sustainable fashion, fashion photography, TK, Brazil, CSR, sustainability
Many fashion retailers’ garments are produced in factories under unsavoury conditions. But M&S is investing in its female garment workers in India by providing them with training programmes in financial management. Elsewhere, other fashion brands are doing their bit to make the world a better place as well. This image was taken for TK by our Brazil-based photographer, Jaime, who specialises in documenting sustainable fashion projects.
Finally, we couldn’t write about M&S on International Women’s Day without mentioning their 2015 ranking in the Times’ Top 50 Employers for Women in the UK. Internally, efforts have been made to promote a healthy gender balance within senior management, and the Inspiring Women Network has been established to provide mentorship, role models and networking events for female staff. The network even has a school partnership to provide one-to-one mentoring to female students aged 15 to 17.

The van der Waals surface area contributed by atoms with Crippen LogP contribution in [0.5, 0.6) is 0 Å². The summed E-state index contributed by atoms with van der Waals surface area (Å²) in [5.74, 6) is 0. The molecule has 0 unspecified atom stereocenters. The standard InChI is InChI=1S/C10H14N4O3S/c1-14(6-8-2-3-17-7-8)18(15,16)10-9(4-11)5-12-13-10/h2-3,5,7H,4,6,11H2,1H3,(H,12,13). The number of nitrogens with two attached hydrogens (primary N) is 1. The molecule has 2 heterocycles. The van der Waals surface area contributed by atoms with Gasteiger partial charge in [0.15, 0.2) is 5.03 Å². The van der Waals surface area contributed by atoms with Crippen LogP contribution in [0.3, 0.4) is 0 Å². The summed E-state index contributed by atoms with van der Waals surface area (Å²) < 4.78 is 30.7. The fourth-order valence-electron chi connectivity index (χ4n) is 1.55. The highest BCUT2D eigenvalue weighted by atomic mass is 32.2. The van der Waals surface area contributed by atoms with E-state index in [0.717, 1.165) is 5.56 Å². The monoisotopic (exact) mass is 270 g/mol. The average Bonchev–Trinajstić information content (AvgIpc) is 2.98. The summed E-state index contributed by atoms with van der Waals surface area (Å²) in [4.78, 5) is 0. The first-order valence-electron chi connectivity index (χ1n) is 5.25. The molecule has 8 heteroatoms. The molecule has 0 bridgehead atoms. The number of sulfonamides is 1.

We’ve championed M&S’s exemplary CSR efforts in this blog post, which you may enjoy reading as well.


Laboratoria

Feisty tech school Laboratoria provides training courses in coding and programming for disadvantaged young women in Peru, Mexico and Chile. It’s not technically a corporate conceptualisation or a CSR project, but it’s so unique and inspirational that we couldn’t resist including it here. It operates somewhat like a social enterprise with some income from the very low, subsidised fees it charges its students (US $ 16 per month), but has nonetheless received generous financial backing and sponsorship from some high-ranking companies and institutions, including Microsoft, Lenovo, Google, the Inter-American Bank for Development (IDB) and Latin American telecommunications giant Telefónica. It seems like businesses are queuing up to add their names to this progressive scheme and reap part of the credit for its results.